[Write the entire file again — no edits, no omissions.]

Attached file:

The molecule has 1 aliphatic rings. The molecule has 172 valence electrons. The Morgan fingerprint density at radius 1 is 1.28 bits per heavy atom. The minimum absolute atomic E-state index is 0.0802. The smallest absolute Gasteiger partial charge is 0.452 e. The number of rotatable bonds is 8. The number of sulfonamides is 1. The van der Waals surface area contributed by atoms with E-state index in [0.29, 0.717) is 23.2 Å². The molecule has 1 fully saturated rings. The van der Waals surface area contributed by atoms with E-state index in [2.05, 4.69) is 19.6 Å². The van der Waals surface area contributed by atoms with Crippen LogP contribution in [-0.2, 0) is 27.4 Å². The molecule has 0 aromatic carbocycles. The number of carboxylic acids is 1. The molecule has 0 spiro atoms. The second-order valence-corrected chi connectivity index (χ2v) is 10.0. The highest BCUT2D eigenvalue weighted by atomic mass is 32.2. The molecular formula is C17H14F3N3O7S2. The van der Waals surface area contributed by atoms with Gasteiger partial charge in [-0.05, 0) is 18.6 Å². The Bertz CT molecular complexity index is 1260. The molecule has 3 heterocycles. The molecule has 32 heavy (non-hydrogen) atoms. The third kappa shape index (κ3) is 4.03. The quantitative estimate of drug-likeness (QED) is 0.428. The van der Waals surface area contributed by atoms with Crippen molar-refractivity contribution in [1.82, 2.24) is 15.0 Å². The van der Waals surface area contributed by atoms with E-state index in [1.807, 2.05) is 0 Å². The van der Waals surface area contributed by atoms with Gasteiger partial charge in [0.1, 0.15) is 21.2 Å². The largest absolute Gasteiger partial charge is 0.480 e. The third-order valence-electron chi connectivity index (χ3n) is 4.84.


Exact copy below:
The molecule has 1 aliphatic rings. The molecule has 172 valence electrons. The Morgan fingerprint density at radius 1 is 1.28 bits per heavy atom. The minimum absolute atomic E-state index is 0.0802. The smallest absolute Gasteiger partial charge is 0.452 e. The number of rotatable bonds is 8. The number of sulfonamides is 1. The van der Waals surface area contributed by atoms with E-state index in [0.29, 0.717) is 23.2 Å². The molecule has 1 fully saturated rings. The van der Waals surface area contributed by atoms with E-state index in [2.05, 4.69) is 19.6 Å². The van der Waals surface area contributed by atoms with Crippen LogP contribution in [-0.2, 0) is 27.4 Å². The molecule has 0 aromatic carbocycles. The number of carboxylic acids is 1. The molecule has 0 spiro atoms. The second-order valence-corrected chi connectivity index (χ2v) is 10.0. The highest BCUT2D eigenvalue weighted by atomic mass is 32.2. The molecular formula is C17H14F3N3O7S2. The van der Waals surface area contributed by atoms with Gasteiger partial charge in [-0.05, 0) is 18.6 Å². The Bertz CT molecular complexity index is 1260. The molecule has 3 heterocycles. The molecule has 32 heavy (non-hydrogen) atoms. The third kappa shape index (κ3) is 4.03. The quantitative estimate of drug-likeness (QED) is 0.428. The van der Waals surface area contributed by atoms with Crippen molar-refractivity contribution in [1.82, 2.24) is 15.0 Å². The van der Waals surface area contributed by atoms with E-state index in [1.807, 2.05) is 0 Å². The van der Waals surface area contributed by atoms with Gasteiger partial charge in [0.1, 0.15) is 21.2 Å². The largest absolute Gasteiger partial charge is 0.480 e. The third-order valence-electron chi connectivity index (χ3n) is 4.84.